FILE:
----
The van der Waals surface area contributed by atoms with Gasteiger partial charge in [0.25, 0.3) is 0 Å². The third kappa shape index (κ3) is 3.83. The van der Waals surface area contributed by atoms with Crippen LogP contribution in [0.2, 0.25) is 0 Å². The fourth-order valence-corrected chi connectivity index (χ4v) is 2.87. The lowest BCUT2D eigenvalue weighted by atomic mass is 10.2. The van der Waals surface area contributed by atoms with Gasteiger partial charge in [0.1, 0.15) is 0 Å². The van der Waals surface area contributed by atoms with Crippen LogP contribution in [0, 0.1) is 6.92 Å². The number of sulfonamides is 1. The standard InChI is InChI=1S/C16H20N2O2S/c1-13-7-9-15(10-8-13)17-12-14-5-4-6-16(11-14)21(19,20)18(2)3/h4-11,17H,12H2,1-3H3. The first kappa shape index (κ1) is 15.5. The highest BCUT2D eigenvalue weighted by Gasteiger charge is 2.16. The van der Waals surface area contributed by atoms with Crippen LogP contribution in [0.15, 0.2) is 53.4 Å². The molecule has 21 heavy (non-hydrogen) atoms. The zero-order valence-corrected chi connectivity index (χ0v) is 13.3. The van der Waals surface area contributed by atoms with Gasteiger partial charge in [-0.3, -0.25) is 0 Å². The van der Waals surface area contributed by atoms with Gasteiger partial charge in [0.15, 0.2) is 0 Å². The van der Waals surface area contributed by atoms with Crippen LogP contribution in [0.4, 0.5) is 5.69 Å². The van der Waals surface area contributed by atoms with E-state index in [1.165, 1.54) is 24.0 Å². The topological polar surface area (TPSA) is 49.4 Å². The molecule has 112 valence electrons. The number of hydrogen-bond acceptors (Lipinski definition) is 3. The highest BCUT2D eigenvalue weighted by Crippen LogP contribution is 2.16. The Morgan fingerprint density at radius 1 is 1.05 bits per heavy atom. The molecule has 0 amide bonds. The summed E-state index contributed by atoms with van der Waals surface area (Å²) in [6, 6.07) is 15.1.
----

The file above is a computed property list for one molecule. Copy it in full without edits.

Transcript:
The van der Waals surface area contributed by atoms with Gasteiger partial charge in [0.25, 0.3) is 0 Å². The third kappa shape index (κ3) is 3.83. The van der Waals surface area contributed by atoms with Crippen LogP contribution in [0.2, 0.25) is 0 Å². The fourth-order valence-corrected chi connectivity index (χ4v) is 2.87. The lowest BCUT2D eigenvalue weighted by atomic mass is 10.2. The van der Waals surface area contributed by atoms with Gasteiger partial charge in [0.1, 0.15) is 0 Å². The van der Waals surface area contributed by atoms with Crippen LogP contribution in [0, 0.1) is 6.92 Å². The number of sulfonamides is 1. The standard InChI is InChI=1S/C16H20N2O2S/c1-13-7-9-15(10-8-13)17-12-14-5-4-6-16(11-14)21(19,20)18(2)3/h4-11,17H,12H2,1-3H3. The first kappa shape index (κ1) is 15.5. The highest BCUT2D eigenvalue weighted by Gasteiger charge is 2.16. The van der Waals surface area contributed by atoms with Crippen LogP contribution in [0.15, 0.2) is 53.4 Å². The molecule has 21 heavy (non-hydrogen) atoms. The zero-order valence-corrected chi connectivity index (χ0v) is 13.3. The van der Waals surface area contributed by atoms with Gasteiger partial charge in [-0.3, -0.25) is 0 Å². The van der Waals surface area contributed by atoms with Gasteiger partial charge in [0.15, 0.2) is 0 Å². The van der Waals surface area contributed by atoms with Crippen LogP contribution in [0.4, 0.5) is 5.69 Å². The van der Waals surface area contributed by atoms with E-state index in [1.165, 1.54) is 24.0 Å². The topological polar surface area (TPSA) is 49.4 Å². The molecule has 112 valence electrons. The number of hydrogen-bond acceptors (Lipinski definition) is 3. The highest BCUT2D eigenvalue weighted by Crippen LogP contribution is 2.16. The Morgan fingerprint density at radius 1 is 1.05 bits per heavy atom. The molecule has 0 amide bonds. The summed E-state index contributed by atoms with van der Waals surface area (Å²) in [6, 6.07) is 15.1.